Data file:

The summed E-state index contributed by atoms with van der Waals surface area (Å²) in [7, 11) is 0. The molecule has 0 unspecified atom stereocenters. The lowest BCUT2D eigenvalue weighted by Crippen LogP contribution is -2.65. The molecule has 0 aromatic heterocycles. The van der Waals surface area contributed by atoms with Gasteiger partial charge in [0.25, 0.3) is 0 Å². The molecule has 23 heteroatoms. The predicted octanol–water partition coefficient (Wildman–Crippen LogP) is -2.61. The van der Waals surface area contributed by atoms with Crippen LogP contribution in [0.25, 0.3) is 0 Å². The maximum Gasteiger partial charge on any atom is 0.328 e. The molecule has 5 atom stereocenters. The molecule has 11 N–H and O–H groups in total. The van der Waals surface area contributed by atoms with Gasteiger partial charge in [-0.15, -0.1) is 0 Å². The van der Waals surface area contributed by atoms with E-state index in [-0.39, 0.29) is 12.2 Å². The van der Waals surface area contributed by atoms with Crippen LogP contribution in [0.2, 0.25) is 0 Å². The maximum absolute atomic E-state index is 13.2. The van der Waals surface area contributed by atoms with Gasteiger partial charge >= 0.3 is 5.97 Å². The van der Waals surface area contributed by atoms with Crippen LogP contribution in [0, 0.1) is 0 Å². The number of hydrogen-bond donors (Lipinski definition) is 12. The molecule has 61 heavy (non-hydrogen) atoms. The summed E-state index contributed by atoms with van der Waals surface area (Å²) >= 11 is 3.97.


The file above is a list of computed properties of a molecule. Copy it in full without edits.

The summed E-state index contributed by atoms with van der Waals surface area (Å²) in [7, 11) is 0. The molecule has 0 unspecified atom stereocenters. The lowest BCUT2D eigenvalue weighted by Crippen LogP contribution is -2.65. The molecule has 0 aromatic heterocycles. The van der Waals surface area contributed by atoms with Gasteiger partial charge in [0.25, 0.3) is 0 Å². The molecule has 23 heteroatoms. The predicted octanol–water partition coefficient (Wildman–Crippen LogP) is -2.61. The van der Waals surface area contributed by atoms with Crippen LogP contribution in [0.25, 0.3) is 0 Å². The maximum Gasteiger partial charge on any atom is 0.328 e. The molecule has 5 atom stereocenters. The molecule has 11 N–H and O–H groups in total. The van der Waals surface area contributed by atoms with Gasteiger partial charge in [-0.15, -0.1) is 0 Å². The van der Waals surface area contributed by atoms with E-state index in [-0.39, 0.29) is 12.2 Å². The van der Waals surface area contributed by atoms with Crippen LogP contribution in [0.2, 0.25) is 0 Å². The maximum absolute atomic E-state index is 13.2. The van der Waals surface area contributed by atoms with Gasteiger partial charge >= 0.3 is 5.97 Å². The van der Waals surface area contributed by atoms with Crippen LogP contribution in [0, 0.1) is 0 Å². The number of hydrogen-bond donors (Lipinski definition) is 12. The molecule has 61 heavy (non-hydrogen) atoms. The summed E-state index contributed by atoms with van der Waals surface area (Å²) >= 11 is 3.97.